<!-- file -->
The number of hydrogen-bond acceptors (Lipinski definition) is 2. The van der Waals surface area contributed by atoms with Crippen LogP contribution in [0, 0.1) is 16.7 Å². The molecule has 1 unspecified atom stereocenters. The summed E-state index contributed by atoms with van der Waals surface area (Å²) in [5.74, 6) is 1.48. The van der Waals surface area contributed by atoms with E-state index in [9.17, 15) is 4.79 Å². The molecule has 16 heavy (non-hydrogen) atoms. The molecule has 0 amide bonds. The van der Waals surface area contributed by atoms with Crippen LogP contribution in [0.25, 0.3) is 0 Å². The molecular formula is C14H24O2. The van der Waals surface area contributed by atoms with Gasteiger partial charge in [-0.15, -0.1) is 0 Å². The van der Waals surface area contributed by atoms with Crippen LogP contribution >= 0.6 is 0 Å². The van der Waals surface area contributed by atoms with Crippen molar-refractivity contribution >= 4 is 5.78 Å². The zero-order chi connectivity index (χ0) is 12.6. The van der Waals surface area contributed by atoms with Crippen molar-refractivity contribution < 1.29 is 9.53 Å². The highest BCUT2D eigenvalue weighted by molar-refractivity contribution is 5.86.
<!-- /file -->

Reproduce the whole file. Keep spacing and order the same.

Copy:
The number of hydrogen-bond acceptors (Lipinski definition) is 2. The van der Waals surface area contributed by atoms with Crippen LogP contribution in [0, 0.1) is 16.7 Å². The molecule has 1 unspecified atom stereocenters. The summed E-state index contributed by atoms with van der Waals surface area (Å²) in [5.74, 6) is 1.48. The van der Waals surface area contributed by atoms with E-state index in [9.17, 15) is 4.79 Å². The molecule has 16 heavy (non-hydrogen) atoms. The molecule has 0 amide bonds. The van der Waals surface area contributed by atoms with Crippen LogP contribution in [0.25, 0.3) is 0 Å². The molecular formula is C14H24O2. The van der Waals surface area contributed by atoms with Gasteiger partial charge in [-0.15, -0.1) is 0 Å². The van der Waals surface area contributed by atoms with Crippen LogP contribution >= 0.6 is 0 Å². The van der Waals surface area contributed by atoms with Crippen molar-refractivity contribution >= 4 is 5.78 Å². The zero-order chi connectivity index (χ0) is 12.6. The van der Waals surface area contributed by atoms with Crippen molar-refractivity contribution < 1.29 is 9.53 Å². The highest BCUT2D eigenvalue weighted by molar-refractivity contribution is 5.86.